As expected, the Chancellor spent a period of time detailing his pledge to invest in Britain’s housing infrastructure. By asserting that “we’re getting Britain building”, Osborne repeated the Government’s plans for developing a Garden City at Ebbsfleet, forming an Urban Development Corporation, to build 15,000 new homes and install the necessary infrastructure in the region whilst also publishing a prospectus on the future of Garden Cities. Osborne also announced plans to support people to build their own homes, offering £150m through a new ‘Right to Build’ fund.
In a move that will be welcomed by the likes of the Royal Institute of Chartered Surveyors (RICS) and the National Housing Federation, George Osborne also announced the proposal to release of £5bn worth of government land and property to create further opportunities for housing and economic development. Both organisations had asked the Chancellor to carry out this policy in their written submissions. All in all the Chancellor is hoping to “support over 200,000 new homes for families” across his proposals.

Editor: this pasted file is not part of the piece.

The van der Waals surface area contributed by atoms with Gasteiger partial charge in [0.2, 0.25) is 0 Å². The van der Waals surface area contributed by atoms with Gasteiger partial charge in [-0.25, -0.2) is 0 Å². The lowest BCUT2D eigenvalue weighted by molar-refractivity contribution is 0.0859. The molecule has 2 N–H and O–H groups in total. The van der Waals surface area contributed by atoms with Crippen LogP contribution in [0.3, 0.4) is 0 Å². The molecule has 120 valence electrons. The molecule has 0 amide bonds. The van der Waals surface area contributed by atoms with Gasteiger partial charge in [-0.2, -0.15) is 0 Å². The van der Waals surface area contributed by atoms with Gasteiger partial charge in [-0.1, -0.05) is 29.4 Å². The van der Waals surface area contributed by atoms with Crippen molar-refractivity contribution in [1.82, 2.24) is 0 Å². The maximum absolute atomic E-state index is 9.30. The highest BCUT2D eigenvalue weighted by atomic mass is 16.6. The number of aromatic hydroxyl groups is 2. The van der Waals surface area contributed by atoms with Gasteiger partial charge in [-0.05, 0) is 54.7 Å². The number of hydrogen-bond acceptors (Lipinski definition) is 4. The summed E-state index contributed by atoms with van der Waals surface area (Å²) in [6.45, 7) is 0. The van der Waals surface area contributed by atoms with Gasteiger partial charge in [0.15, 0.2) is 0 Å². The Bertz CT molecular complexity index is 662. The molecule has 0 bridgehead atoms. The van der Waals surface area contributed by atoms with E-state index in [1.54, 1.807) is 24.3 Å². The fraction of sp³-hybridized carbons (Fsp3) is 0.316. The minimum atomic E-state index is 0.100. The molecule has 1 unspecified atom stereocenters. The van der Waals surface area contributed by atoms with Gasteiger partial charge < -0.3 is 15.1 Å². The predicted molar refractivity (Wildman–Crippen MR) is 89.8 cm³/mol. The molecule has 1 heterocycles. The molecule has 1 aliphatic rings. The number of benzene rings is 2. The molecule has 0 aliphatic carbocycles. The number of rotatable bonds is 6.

London First had written in their budget submission asking the Chancellor to “fund the extension of the Gospel Oak Overground line to Barking Riverside to enable London’s growth to the East.” Osborne did not disappoint them. In his Budget, the Chancellor announced that the Government is to work with the Mayor of London and the Greater London Authority to develop proposals to construct 11,000 new homes in Barking Riverside to enable further growth in the capital’s east, whilst also working on extending the Gospel Oak to Barking Line into the area.